The parlor furniture is arranged the same all over Mexico; the sofa is placed against the wall and the chairs form a circle around it; the visitor is given the sofa, which is the “seat of honor," and the family sit in the circle, the eldest nearest the sofa; the visitor expects to be asked to play the piano, which she does in fine style, and then the hostess must play after her or commit a breach of courtesy, which social crime she also commits if she neglects to ask the guest to play; visitors always stay half a day, and before leaving she is treated to a dish of fine dulce, a sweet dessert, cigarettes and wine; then mantillas are put on, blessings, good wishes, kisses and embraces are exchanged, each says “My house is yours; I am your servant," and depart. All the rules of decorum have been obeyed.

When men are introduced they clasp hands, not the way Americans do, but with thumbs interlocked, and embrace with the left arm; then the left hands are clasped and they embrace with the right arm, patting the back in a hearty manner; the more intimate they become the closer the embrace, and it is not unusual to see men kiss; these embraces are not saved for private or home use, but are as frequent on the streets as hat tipping is here; the hand clasping is both agreeable and hearty. They clasp hands every time they part, if it be only for an hour's duration, and again when they meet, and when careless Americans forget the rule they vote them very rude and ill-bred. Undoubtedly, as a nation, we are.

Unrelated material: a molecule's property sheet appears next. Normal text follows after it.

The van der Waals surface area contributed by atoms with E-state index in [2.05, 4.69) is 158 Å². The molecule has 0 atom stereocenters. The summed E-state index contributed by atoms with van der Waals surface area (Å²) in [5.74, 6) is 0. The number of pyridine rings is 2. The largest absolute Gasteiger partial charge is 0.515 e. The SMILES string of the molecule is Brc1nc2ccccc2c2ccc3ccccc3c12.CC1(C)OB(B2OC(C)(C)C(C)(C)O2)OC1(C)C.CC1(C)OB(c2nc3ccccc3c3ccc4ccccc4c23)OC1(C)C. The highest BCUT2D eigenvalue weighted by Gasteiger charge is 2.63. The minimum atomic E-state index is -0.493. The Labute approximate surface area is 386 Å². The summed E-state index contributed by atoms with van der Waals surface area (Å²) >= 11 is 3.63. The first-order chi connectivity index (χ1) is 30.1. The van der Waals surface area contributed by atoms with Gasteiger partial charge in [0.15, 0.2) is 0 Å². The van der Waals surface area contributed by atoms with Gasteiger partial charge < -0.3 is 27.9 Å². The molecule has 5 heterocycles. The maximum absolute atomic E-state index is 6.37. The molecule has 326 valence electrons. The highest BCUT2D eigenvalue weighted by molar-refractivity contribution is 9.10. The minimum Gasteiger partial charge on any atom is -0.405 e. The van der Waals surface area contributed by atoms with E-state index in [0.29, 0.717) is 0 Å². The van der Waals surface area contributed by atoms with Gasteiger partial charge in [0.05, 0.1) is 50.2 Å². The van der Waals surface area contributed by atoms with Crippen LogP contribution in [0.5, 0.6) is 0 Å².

On the street a woman is not permitted to recognize a man first. She must wait until he lifts his shining silk hat; then she raises her hand until on a level with her face, turns the palm inward, with the fingers pointing toward the face, then holds the first and fourth fingers still, and moves the two center ones in a quick motion; the action is very pretty, and the picture of grace when done by a Mexican senora, but is inclined to deceive the green American, and lead him to believe it is a gesture calling him to her side. When two women walk along together the youngest is always given the inside of the pavement, or if the younger happens to be married, she gets the outside—they are quite strict about this; also, if a gentleman is with a mother and daughters, he must walk with the mother and the girls must walk before them. A woman who professes Christianity will not wear a hat or bonnet to church, but gracefully covers her head with a lace mantilla. No difference how nicely she is clad, she is not considered dressed in good taste unless powdered and painted, to the height reached only by chorus girls. Four years ago, the Americans tell me, the Mexican women promenaded the streets and parks and took drives in ball-dresses, low neck, sleeveless, and with enormous trains; this has almost been stopped, although the finest of dresses, vivid in color, and only suitable for house or reception wear, are yet worn on Sundays.